All Dogs RLE compression

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All Dogs RLE compression
Format typeCompression algorithm
I/O unit size1-bit

All Dogs Go To Heaven uses RLE Compression to compress graphics chunks in its graphics archives. This is one of many possible ways to create a functional RLE system.

The compressed file consists of an UINT32LE giving the number of bytes (not pixels) in each row of the graphics chunk, an UINT32LE giving the number of rows in the graphic, and the compressed data. The first UINT32LE of the compressed data, which is almost always uncompressed, gives the size of the uncompressed data. As a check the decompressed size value should be equal to the width and height values multiplied.

The data can be either CGA or EGA data which are four or two pixels of data per byte respectively.

The compressed data is processed in a loop. After each byte is read, its value is used to select an action. If the byte has a value of 27 (val & 0x1B) then the next word gives the number of identical bytes to output and the byte after that is the byte to repeat. All other bytes are passed through unchanged. The next byte is then read and the same procedure followed until there is no more data or the decompressed size has been reached. (This will be obtained elsewhere in the graphics archive even though it is also part of the graphics chunk.)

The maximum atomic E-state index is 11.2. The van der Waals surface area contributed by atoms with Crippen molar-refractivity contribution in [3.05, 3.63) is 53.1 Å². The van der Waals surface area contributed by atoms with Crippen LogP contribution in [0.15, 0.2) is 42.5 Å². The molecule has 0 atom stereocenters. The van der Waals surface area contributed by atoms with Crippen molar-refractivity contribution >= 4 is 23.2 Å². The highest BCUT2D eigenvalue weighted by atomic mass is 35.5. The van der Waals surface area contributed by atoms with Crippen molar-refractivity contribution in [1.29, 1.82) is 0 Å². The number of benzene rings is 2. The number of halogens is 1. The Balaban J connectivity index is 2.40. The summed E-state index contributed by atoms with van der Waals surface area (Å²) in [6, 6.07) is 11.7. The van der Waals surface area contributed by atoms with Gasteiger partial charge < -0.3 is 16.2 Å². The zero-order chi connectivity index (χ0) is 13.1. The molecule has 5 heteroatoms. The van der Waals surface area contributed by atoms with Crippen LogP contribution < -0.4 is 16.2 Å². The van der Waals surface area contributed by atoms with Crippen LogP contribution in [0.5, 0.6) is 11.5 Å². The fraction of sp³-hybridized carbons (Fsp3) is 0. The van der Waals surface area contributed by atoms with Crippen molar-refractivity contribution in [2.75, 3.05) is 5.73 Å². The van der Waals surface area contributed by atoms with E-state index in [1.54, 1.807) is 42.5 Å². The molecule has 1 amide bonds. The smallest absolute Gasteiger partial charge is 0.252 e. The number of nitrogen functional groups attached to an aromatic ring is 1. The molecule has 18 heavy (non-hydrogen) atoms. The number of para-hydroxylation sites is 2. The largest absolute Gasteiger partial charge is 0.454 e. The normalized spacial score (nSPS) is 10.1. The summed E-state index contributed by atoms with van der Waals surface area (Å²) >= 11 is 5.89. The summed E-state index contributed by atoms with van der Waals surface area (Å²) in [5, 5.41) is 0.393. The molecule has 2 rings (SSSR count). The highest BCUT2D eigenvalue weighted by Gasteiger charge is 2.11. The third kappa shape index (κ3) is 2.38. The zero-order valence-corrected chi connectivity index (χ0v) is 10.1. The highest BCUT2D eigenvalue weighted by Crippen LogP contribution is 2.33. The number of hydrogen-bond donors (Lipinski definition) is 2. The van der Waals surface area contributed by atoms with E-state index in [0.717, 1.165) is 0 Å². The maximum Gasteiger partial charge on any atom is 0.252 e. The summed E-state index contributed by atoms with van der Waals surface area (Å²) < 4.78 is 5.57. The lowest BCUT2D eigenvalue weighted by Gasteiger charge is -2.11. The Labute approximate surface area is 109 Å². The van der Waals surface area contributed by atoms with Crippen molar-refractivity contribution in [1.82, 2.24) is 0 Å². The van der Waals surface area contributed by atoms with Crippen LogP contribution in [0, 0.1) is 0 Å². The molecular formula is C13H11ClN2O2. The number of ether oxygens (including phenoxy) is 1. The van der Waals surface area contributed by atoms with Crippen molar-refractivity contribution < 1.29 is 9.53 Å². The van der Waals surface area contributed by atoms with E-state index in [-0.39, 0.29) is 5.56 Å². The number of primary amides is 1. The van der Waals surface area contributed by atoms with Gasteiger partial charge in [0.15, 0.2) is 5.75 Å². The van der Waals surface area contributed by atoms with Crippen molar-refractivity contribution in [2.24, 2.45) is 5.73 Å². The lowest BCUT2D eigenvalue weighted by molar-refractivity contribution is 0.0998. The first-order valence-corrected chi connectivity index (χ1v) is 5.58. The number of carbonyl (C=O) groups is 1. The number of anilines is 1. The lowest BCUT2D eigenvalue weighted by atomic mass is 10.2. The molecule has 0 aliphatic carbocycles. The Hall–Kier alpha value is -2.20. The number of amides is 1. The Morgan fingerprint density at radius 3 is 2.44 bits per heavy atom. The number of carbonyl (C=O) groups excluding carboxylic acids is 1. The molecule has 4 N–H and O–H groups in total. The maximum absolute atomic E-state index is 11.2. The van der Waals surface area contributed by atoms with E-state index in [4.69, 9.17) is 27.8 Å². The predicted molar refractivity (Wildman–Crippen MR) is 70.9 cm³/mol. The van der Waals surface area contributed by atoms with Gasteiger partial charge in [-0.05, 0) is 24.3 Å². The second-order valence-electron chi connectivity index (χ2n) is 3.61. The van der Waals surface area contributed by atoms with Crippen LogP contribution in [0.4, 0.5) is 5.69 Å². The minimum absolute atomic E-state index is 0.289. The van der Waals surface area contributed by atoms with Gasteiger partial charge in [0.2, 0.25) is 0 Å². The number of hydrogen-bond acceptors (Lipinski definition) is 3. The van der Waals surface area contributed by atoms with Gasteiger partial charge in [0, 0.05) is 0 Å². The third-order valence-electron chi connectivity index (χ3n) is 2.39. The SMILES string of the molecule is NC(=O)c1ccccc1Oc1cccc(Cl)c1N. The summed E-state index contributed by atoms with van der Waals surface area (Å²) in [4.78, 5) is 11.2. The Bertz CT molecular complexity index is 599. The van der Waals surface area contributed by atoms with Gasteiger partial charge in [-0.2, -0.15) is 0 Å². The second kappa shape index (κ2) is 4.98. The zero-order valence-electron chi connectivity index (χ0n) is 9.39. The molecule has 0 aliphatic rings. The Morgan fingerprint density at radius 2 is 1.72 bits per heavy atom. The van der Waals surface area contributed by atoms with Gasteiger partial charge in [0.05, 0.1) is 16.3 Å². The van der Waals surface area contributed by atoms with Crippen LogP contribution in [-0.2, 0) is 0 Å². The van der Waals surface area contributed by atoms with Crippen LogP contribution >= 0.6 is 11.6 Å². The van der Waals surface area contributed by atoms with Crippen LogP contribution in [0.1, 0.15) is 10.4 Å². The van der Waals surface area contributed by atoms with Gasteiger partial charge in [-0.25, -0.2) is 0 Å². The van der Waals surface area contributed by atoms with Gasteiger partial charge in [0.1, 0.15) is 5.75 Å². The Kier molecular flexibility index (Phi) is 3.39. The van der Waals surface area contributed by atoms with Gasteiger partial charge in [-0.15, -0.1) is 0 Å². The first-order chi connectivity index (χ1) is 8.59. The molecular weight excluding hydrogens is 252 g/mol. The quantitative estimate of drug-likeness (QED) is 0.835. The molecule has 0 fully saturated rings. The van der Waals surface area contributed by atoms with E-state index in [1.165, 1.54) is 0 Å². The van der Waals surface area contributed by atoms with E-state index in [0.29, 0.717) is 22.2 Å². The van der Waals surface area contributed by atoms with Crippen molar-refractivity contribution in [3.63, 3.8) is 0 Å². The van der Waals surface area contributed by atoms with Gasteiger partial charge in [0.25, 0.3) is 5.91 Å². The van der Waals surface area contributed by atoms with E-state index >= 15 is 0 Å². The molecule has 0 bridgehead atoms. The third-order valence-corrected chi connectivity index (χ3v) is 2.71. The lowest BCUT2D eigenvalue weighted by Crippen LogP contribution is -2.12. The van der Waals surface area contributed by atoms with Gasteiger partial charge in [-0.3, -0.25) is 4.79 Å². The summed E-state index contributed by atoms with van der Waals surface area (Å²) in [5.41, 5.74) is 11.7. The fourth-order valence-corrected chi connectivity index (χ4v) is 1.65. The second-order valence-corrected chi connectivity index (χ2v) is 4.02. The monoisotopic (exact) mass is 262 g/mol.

It should be noted that the repeat length words are big-endian, unlike all others in the game.

As a result of this inefficient scheme it is possible to 'compress' data in this format by simply replacing and 0x1B bytes with the sequence 1B 00 01 1B.

An illustration:

12 34 1B 00 03 56 78 90

This data is interpreted as follows:

12 34          # Copy 12 and 34 through unchanged
1B 00 03 56    # Repeat 56 three times
81 78 90       # Copy 78 and 90 through unchanged

Or as pseudocode:

  • If [Decompressed data length] < [Final length] then:
    1. Read a byte [Value]
    2. If the byte value = 27, then:
      • Move forward a byte
      • Read the next two bytes
      • Store this big-endian value as [length]
      • Move forward two bytes
      • Read the next byte
      • Repeat the byte [length] thimes
      • Move forward a byte and return to step 1.
    3. Else:
      • Read the next byte and output it unchanged
      • Move forward a byte and return to step 1.

It can be seen that this system is very far from optimal since two, three and even four repeating bytes must be treated as non-repeating.